Women, Children Brutally Killed As Government Dissolves Electoral Commission

Taliban Dissolves Afghanistan’s Election Commission, Saying ‘There Is No Need’

The Taliban has dissolved Afghanistan’s Independent Election Commission (IEC), a panel that supervised polls during the previous Western-backed administration.

A spokesman for the Taliban-led government in Kabul announced on December 25 that the IEC has been scrapped along with the Independent Electoral Complaints Commission and two ministries.

“There is no need for these commissions to exist and operate,” spokesman Bilal Karimi said, adding that the Taliban “will revive these commissions, if we feel a need.”

The Taliban also dissolved the Ministry for Peace and the Ministry for Parliamentary Affairs, Karimi said.

The four institutions employed more than 1,000 people in total, including 582 people that held full-time jobs with the IEC’s central and local bodies across the country.

Established in 2006, the IEC was assigned to administer and supervise all types of elections in the country, according to the commission’s website.

During its insurgency, the Taliban was accused of using violence to disrupt elections, calling them un-Islamic. Several election workers were killed, political rallies were targeted, and even ordinary people were attacked by militants just for casting their ballots.

The hard-line Islamist group, which took over Afghanistan in mid-August, had already shut down the former administration’s ministry for Women’s Affairs.

Instead, it set up a ministry for the “propagation of virtue and the prevention of vice” in the building that once housed the Women’s Affairs Ministry.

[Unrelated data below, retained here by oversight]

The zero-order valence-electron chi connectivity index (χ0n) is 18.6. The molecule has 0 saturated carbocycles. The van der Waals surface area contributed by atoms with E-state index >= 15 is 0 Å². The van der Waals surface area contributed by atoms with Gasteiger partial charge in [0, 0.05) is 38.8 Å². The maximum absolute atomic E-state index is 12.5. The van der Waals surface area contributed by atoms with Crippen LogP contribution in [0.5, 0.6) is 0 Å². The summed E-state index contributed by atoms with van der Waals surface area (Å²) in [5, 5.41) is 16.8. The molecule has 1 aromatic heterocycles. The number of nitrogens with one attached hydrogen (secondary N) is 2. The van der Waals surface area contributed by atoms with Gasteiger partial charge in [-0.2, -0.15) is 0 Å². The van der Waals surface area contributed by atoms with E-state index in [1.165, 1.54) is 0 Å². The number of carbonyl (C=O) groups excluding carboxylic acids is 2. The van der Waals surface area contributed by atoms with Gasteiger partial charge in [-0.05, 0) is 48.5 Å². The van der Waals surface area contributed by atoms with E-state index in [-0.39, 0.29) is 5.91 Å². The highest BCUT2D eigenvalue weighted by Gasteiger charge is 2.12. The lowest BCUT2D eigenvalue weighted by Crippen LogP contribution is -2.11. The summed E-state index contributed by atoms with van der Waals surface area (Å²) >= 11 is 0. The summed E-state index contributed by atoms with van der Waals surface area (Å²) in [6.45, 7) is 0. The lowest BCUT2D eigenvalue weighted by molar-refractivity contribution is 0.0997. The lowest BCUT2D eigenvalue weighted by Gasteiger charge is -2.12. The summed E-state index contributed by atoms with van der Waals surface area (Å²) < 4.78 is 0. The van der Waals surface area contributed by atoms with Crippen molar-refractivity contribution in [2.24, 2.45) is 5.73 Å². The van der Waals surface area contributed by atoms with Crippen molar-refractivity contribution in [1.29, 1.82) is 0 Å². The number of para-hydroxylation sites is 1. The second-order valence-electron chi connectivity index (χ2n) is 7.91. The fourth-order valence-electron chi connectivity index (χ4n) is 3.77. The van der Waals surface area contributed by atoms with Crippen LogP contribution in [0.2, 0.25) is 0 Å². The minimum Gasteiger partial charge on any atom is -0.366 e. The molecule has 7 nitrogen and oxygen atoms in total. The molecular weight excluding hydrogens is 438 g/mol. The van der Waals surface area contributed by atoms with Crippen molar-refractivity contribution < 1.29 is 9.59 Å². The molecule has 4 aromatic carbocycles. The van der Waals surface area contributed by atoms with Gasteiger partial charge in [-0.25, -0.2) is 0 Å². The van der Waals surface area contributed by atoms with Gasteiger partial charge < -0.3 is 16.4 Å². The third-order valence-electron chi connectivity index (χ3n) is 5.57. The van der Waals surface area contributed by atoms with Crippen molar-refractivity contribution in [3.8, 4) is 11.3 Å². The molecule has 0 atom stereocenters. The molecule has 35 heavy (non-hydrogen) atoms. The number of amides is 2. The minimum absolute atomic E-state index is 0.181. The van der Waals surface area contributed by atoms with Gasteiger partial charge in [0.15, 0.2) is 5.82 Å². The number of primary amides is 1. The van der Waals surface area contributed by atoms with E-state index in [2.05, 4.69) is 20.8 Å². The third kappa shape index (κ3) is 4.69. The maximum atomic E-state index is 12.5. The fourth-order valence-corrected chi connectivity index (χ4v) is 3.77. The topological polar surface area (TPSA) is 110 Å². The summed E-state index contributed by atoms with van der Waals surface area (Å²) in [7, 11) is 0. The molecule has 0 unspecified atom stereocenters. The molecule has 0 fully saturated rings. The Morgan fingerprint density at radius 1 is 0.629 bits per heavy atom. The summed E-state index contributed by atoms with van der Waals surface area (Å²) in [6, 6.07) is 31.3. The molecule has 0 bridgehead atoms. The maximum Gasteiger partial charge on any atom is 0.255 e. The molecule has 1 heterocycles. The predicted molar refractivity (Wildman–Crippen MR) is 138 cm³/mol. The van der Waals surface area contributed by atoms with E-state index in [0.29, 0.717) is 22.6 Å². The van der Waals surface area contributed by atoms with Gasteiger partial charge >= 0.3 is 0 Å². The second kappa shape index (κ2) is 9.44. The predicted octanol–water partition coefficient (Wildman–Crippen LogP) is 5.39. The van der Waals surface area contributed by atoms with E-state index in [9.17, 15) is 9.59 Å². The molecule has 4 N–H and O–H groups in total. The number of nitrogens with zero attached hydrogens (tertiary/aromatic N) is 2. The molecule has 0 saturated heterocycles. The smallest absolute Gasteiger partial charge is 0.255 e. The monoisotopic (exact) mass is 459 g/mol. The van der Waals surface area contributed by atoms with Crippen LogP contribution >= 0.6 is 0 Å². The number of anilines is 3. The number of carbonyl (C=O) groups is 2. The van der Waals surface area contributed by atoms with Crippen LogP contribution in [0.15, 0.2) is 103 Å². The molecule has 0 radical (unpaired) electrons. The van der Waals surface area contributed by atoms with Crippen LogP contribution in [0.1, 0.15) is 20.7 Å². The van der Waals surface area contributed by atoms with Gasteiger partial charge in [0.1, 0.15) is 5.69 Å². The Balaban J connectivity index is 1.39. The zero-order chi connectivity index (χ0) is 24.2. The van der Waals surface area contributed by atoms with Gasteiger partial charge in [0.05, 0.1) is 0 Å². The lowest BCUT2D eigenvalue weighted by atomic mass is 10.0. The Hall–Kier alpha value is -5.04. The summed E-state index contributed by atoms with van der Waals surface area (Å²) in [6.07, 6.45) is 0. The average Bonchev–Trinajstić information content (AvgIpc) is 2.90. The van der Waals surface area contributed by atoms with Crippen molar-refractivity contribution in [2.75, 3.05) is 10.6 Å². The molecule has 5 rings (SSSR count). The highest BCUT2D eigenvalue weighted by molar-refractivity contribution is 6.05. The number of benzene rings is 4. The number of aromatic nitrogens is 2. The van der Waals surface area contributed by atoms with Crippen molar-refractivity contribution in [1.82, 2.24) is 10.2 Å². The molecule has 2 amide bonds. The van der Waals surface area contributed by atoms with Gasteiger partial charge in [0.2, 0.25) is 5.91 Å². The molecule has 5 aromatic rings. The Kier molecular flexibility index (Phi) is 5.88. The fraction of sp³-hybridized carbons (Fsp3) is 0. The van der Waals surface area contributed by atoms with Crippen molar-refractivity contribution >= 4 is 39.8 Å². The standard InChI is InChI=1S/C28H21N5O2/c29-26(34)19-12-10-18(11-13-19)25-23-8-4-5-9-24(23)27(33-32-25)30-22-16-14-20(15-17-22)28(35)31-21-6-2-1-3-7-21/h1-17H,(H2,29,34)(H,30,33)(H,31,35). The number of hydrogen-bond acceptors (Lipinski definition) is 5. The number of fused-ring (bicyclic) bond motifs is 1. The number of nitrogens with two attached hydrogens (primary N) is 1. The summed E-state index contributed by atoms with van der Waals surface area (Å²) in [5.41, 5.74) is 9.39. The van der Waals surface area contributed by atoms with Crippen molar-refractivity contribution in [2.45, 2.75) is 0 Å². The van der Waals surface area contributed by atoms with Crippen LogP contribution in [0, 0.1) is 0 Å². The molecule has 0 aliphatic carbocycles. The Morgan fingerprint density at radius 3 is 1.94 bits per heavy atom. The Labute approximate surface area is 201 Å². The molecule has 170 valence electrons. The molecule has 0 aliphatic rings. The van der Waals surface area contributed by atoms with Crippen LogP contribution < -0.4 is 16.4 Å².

The ministry for the promotion of virtue earned notoriety during the Taliban’s first stint in power in the 1990s for harshly enforcing religious doctrine.

Women, children and elderly brutally killed in Myanmar’s Kayah state

More than 30 people, including women and children, have been killed and their bodies burnt in Myanmar’s conflict-torn Kayah state.

Karenni Human Rights Group said they found the burnt bodies of internally displaced people, including elders, women and children killed by the military that rules Myanmar, near Mo So village of Hpruso town on Saturday.

“We strongly denounce the inhumane and brutal killing which violates human rights,” the group said in a Facebook post.

The Myanmar military said it had shot and killed an unspecified number of “terrorists with weapons” from the opposition armed forces in the village, state media said.

The people were in seven vehicles and did not stop for the military, it said.

Photos shared by the human rights group and local media showed the charred remains of bodies on burnt-out truckbeds.

The Karenni National Defence Force, one of the largest of several civilian militias opposing the junta that led a Feb. 1 coup, said the dead were not their members but civilians seeking refuge from the conflict.

Myanmar has been in turmoil since the military overthrew the elected government of Nobel Prize laureate Aung San Suu Kyi almost 11 months ago, claiming fraud in a November election that her party had won.

International observers have said the ballot was fair.

Civilians enraged by the coup and subsequent crackdown on protesters have been taking up arms.

Many local resistance forces have sprung up across the country.